Leaving Barrumbi

‘Leaving Barrumbi’ is the third in a series about the Barrumbi kids set in an Aboriginal community in north Australia. In this book, Dale and Tomias have to leave their community and go to boarding school in town. 

The boys are sent off with much advice in order to cope with their new lives.  Dale is a white boy who has been brought up Aboriginal.  He is told to “Sitdown, quiet. Make that good decision” and his friend, Tomias, an Aboriginal boy, is advised “learn that Big English”.  These pieces of advice are appropriate for their very different personalities.  Dale is spontaneous and completely impulsive, ruled by his emotions.  He has a huge shock when he is told at the school to keep the rules and sit still. Tomias, on the other hand, has real potential as a student and in leadership.

As the story progresses, the boys’ previously close relationship suffers when Dale finds he is unable to keep the rules and constantly gets into trouble.  He can’t understand why he isn’t treated as Aboriginal and is unable to go on special “blackfella’s” field trips. Tomias is pulled into Dale’s trouble against his will.  To make things worse, Dale begins a friendship with one of the school’s troublemakers, as they spend a lot of time in detention together.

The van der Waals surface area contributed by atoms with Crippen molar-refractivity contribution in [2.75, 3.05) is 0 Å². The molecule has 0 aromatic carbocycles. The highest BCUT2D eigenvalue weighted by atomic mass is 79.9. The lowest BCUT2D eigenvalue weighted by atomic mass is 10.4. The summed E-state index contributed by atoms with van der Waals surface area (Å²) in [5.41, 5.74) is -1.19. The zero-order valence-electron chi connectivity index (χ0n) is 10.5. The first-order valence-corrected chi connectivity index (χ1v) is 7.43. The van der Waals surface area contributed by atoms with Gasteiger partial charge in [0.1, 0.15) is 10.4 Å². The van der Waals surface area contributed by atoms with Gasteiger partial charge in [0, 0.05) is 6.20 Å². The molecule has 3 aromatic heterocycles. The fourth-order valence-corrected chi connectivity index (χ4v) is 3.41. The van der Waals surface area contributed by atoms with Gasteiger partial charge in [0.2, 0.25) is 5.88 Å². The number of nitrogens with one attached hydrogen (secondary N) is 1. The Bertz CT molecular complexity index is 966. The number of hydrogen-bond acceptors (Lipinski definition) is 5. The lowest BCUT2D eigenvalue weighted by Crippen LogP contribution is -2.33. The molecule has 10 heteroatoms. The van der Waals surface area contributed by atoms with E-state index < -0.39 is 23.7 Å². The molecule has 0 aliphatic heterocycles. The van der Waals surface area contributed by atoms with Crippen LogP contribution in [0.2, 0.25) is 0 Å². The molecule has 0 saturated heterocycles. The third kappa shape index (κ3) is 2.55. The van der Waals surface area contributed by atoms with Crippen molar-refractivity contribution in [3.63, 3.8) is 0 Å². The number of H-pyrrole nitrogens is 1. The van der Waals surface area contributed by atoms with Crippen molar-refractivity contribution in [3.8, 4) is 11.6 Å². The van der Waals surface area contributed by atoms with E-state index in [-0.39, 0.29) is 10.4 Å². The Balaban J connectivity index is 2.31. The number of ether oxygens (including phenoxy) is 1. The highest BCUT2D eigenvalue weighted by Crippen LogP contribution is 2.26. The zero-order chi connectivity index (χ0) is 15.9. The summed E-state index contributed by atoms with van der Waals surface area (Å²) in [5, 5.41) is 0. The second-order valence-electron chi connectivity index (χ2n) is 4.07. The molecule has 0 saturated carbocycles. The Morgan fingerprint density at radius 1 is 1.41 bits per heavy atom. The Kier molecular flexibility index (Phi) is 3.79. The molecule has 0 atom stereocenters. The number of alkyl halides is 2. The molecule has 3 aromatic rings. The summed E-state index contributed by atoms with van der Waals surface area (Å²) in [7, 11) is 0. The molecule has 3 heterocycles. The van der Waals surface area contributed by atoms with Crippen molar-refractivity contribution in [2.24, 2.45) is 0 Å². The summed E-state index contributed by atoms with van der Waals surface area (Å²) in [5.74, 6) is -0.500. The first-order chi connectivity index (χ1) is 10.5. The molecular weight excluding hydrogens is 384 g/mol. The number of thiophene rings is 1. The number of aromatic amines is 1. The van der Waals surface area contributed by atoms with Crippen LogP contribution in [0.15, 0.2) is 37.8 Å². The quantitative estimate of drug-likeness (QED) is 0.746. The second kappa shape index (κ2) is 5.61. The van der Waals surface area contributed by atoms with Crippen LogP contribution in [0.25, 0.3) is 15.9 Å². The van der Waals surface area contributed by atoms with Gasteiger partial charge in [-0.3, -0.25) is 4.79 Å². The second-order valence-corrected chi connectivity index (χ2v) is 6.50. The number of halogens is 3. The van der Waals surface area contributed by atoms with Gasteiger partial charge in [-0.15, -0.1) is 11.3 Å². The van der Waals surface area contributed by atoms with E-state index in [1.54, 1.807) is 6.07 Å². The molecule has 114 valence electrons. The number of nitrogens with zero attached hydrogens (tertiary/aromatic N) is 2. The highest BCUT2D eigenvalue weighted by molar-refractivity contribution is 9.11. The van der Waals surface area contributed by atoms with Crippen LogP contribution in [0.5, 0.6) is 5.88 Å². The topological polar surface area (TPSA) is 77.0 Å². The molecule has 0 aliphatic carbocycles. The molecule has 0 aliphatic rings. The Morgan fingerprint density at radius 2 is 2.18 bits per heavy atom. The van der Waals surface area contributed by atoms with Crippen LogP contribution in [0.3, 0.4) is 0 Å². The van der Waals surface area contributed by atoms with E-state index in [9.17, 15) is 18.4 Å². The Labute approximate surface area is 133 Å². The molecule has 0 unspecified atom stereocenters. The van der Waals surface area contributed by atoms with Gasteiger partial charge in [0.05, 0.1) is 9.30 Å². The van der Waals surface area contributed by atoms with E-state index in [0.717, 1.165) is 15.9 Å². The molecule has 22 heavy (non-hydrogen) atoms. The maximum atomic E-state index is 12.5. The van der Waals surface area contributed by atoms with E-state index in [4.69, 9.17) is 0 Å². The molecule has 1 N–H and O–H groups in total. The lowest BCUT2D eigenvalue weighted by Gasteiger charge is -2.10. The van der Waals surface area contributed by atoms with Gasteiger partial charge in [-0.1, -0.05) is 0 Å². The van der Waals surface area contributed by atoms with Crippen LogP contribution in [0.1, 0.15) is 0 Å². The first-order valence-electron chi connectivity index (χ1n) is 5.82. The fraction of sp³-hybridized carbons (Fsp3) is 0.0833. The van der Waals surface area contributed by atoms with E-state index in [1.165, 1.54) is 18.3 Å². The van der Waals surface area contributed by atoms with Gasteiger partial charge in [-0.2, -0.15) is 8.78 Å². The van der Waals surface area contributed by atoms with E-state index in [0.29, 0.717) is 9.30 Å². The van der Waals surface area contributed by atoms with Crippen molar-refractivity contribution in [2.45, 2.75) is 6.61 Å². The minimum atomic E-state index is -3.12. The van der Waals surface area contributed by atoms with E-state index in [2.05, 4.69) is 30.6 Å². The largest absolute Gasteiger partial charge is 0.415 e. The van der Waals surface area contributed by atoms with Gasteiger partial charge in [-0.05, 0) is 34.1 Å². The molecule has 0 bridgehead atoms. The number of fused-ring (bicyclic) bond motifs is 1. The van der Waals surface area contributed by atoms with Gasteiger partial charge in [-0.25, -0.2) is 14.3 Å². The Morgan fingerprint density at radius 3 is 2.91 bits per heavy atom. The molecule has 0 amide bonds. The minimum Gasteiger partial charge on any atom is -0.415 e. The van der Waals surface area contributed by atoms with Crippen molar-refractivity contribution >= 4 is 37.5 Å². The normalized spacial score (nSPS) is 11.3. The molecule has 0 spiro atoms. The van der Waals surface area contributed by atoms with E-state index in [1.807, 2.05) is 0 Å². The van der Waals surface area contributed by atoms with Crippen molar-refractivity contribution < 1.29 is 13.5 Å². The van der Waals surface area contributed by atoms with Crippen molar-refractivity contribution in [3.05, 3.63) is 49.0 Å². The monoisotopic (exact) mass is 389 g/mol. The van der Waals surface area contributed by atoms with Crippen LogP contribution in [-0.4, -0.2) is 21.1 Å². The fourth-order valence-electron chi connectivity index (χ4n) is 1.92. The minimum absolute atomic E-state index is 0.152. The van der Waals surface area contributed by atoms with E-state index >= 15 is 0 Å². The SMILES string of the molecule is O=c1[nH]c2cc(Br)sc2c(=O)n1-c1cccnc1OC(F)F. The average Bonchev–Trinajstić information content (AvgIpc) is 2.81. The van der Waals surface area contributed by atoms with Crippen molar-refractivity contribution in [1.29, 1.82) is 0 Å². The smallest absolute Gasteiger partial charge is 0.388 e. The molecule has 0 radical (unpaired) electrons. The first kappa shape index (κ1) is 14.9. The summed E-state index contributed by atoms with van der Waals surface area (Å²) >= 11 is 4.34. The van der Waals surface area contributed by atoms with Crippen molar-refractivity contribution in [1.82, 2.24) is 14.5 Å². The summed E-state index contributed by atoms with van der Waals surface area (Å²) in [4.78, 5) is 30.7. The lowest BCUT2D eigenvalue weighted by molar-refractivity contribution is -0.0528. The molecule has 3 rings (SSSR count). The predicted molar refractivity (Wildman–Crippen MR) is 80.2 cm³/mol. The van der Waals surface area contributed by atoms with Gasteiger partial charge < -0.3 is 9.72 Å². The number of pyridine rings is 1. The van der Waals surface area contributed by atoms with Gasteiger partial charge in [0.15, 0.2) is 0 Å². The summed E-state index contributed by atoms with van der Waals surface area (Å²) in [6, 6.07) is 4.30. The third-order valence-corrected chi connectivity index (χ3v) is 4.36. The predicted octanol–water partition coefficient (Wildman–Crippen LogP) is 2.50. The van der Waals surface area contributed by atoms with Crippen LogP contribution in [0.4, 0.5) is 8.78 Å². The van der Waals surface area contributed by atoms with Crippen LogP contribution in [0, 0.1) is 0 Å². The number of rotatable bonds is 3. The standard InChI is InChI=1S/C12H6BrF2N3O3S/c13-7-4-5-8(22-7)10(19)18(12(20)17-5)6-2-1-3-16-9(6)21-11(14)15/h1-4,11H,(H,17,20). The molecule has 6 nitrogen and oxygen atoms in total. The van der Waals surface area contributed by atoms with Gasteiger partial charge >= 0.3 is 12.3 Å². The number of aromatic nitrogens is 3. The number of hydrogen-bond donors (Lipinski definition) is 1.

Disaster seems to be looming for Dale, but the book goes into a different direction.  Dale’s positive qualities of passion for ‘country’, and his understanding of Aboriginal ways and customs, helps him to resolve many difficult issues. In the end,Dale’s knowledge of Aboriginal dreaming and his cleverness at surviving in the bush, enables him and Tomias to make a positive change in both the school and its surrounding environment.

Leonie Norrington has lived in both white and Aboriginal communities and her knowledge of these cultures is obvious in the telling of this story.  The story includes Kriol language and understanding of bush tucker and tracking, Dreaming stories, and a humorous and generous insight into the cultural differences between Indigenous and non-Indigenous people.

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